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New research raises a question about whether receiving a fraction of a COVID-19 vaccine dose will still boost your immune protection while stretching the available vaccine supply for others.
Here's what it is and why it matters.

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What Is Dose-Stretching?

  • Definition: A method of distributing vaccines in smaller doses in an effort to spread the available vaccine supply to more people.
  • Has it been used before? Yes. In 2016, "dose-stretching" was used for millions of people in South America and Africa against an outbreak of yellow fever. At that time, the World Health Organization recommended cutting a typical vaccine dose to one-fifth. Researchers later found "the use of fractional-dose vaccination" was successful in "outbreak control" across age groups.

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New Study

  • Who / Where: Researchers at La Jolla Institute for Immunology's Center for Infectious Disease and Vaccine Research
  • What: Examined lower doses of Moderna's COVID-19 vaccine in a small group of 35 participants who received two doses of 25 micrograms - a combined half-dose of Moderna's typical dose per shot (100 mcg).
  • Results: After 7 months, researchers found that even with a lower dose, participants still had "durable" immunity to ward against COVID infections.

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"It is quite remarkable — and quite promising — that you can easily detect responses for that long a time."

Immunologist and co-author of the study, Asst. Prof. Daniela Weiskopf, Ph.D., on the results. Others not involved in the study also argue dose-stretching could lower infections, virus transmission, & deaths and slow the development of variants. However, concerns include possible public perception of lower vaccine doses as inferior - or if changing the dose could lead to more "vaccine resistance."

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"... some of these discussions about changing the dosing schedule or dose are based on a belief that changing the dose or dosing schedule can help get more vaccine to the public faster. However, making such changes that are not supported by adequate scientific evidence may ultimately be counterproductive to public health."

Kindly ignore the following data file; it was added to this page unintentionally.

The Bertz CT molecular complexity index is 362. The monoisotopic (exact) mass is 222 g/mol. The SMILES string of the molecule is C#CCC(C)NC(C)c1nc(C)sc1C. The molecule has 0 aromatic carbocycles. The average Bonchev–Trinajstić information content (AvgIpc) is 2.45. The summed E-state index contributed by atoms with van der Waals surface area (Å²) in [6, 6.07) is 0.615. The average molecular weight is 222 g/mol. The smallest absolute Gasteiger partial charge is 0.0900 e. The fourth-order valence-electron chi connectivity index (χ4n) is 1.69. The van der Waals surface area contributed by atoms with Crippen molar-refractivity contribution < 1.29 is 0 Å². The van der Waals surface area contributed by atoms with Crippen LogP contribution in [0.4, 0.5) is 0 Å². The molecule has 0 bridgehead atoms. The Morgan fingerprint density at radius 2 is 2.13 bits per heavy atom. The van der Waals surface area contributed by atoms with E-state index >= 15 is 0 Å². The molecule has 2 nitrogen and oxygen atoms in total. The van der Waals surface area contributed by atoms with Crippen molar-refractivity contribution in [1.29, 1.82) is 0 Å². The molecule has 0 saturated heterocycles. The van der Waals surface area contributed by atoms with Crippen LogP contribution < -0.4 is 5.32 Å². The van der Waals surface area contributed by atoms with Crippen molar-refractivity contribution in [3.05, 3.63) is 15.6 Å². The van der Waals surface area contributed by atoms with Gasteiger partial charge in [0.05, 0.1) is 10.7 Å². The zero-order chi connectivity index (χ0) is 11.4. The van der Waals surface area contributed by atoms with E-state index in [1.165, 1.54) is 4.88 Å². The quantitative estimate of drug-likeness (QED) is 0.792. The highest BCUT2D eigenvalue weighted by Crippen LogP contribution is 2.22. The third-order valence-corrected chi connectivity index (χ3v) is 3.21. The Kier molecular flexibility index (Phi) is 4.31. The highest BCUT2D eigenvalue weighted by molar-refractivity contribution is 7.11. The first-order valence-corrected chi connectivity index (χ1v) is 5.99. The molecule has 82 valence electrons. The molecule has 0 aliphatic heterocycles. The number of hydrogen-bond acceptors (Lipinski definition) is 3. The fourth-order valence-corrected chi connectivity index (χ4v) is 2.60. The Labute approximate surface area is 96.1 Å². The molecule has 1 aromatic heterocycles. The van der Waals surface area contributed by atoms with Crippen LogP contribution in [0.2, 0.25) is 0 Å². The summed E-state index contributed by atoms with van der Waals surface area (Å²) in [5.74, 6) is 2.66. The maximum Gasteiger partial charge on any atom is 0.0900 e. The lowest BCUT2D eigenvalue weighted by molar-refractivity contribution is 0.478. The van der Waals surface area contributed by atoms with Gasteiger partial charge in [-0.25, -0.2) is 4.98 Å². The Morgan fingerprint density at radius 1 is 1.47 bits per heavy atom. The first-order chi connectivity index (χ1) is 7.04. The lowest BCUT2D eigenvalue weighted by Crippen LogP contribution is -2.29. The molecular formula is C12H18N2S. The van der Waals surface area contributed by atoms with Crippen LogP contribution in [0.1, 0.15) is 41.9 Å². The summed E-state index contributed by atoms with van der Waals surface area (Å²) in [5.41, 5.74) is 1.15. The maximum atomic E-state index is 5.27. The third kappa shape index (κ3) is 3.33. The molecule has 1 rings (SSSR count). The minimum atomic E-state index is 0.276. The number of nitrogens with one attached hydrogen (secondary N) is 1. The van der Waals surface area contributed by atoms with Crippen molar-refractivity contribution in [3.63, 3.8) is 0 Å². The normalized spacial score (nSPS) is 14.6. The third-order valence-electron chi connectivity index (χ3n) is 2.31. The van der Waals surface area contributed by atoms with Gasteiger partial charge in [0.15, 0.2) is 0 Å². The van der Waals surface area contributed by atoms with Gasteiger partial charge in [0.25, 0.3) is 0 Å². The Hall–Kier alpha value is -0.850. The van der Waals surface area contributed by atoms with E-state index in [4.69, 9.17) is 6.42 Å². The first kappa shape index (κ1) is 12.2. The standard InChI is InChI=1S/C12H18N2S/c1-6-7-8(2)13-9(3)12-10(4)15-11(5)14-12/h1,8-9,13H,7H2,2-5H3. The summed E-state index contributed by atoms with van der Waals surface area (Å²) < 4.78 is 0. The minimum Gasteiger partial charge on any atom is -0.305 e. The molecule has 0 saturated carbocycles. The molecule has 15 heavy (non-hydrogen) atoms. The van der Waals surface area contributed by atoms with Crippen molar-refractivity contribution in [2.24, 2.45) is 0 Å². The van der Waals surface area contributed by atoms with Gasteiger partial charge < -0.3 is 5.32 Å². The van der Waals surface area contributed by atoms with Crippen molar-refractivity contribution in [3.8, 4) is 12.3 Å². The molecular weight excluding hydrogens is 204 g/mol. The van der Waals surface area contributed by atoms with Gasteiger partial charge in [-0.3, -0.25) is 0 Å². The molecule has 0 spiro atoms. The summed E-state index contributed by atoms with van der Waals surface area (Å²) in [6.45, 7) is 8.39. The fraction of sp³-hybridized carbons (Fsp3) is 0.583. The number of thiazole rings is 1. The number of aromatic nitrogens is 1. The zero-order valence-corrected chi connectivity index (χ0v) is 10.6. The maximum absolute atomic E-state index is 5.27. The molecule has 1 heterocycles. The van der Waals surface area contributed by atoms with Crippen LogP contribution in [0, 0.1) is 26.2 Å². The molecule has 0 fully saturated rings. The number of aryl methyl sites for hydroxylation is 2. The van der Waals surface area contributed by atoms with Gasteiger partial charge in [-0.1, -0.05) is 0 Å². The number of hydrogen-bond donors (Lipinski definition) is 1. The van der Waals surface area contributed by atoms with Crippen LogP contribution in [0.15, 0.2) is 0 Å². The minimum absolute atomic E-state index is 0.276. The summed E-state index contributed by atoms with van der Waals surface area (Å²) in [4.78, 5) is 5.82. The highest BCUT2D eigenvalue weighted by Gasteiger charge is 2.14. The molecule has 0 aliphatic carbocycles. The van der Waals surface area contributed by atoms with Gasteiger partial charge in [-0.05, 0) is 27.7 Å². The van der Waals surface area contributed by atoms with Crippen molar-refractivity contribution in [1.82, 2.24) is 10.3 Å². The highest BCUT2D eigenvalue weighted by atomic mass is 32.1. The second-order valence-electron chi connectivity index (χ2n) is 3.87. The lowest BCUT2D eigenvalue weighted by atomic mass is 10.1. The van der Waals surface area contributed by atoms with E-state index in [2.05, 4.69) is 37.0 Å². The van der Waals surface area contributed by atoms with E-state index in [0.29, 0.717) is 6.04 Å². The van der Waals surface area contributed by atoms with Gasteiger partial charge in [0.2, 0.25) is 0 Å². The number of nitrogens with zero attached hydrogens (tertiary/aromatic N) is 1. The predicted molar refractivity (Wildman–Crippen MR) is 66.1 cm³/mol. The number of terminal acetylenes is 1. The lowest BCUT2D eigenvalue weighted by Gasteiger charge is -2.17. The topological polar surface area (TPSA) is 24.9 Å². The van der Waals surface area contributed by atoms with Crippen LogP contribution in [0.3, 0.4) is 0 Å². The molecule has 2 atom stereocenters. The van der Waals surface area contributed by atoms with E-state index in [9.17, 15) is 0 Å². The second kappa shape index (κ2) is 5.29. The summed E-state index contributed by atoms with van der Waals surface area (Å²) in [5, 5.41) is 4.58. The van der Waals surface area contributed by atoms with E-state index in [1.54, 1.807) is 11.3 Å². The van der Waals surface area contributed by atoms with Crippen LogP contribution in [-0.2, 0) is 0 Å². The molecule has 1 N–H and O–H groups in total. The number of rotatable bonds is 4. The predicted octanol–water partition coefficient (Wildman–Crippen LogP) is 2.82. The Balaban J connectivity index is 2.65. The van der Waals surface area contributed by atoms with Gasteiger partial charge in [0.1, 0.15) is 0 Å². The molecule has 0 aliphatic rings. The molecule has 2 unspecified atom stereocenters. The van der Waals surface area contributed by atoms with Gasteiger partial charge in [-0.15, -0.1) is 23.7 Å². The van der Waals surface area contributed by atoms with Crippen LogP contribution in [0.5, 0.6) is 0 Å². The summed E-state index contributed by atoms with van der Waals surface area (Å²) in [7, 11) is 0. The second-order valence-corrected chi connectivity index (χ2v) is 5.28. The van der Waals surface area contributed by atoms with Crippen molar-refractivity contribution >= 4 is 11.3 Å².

In January, the FDA addressed the possibility of dose-stretching, acknowledging that questions about lower doses are "reasonable" but "premature" due to lack of supporting data.

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Context: March 2020 was when the very first Americans received an experimental mRNA COVID-19 vaccine. One year later, the director of the CDC's National Center for Immunization and Respiratory Diseases said, "We have to stick with what we know works ..." Still, other researchers in a recent editorial (read it on our source page) argue developing nations don't have the time to wait and that dose-stretching should begin immediately. What do you think is the right call?

Jul 12, 2021

View All Quick Reads


    Nature Editorial: “Quarter-dose of Moderna COVID vaccine still rouses a big immune response”

    Nature Editorial: “Fractionation of COVID-19 vaccine doses could extend limited supplies and reduce mortality”

    • Click HERE to read the preprint study on lower doses of Moderna’s COVID-19 Vaccine
    • Click HERE for study: “Immunogenicity of Fractional-Dose Vaccine during a Yellow Fever Outbreak - Final Report”

    “CDC’s Messonnier: We can’t change the Covid-19 vaccine regimen unless we know it works” (STAT News, April 2021)

    Click HERE to read: “FDA Statement on Following the Authorized Dosing Schedules for COVID-19 Vaccines”

    March 2020: “NIH clinical trial of investigational vaccine for COVID-19 begins”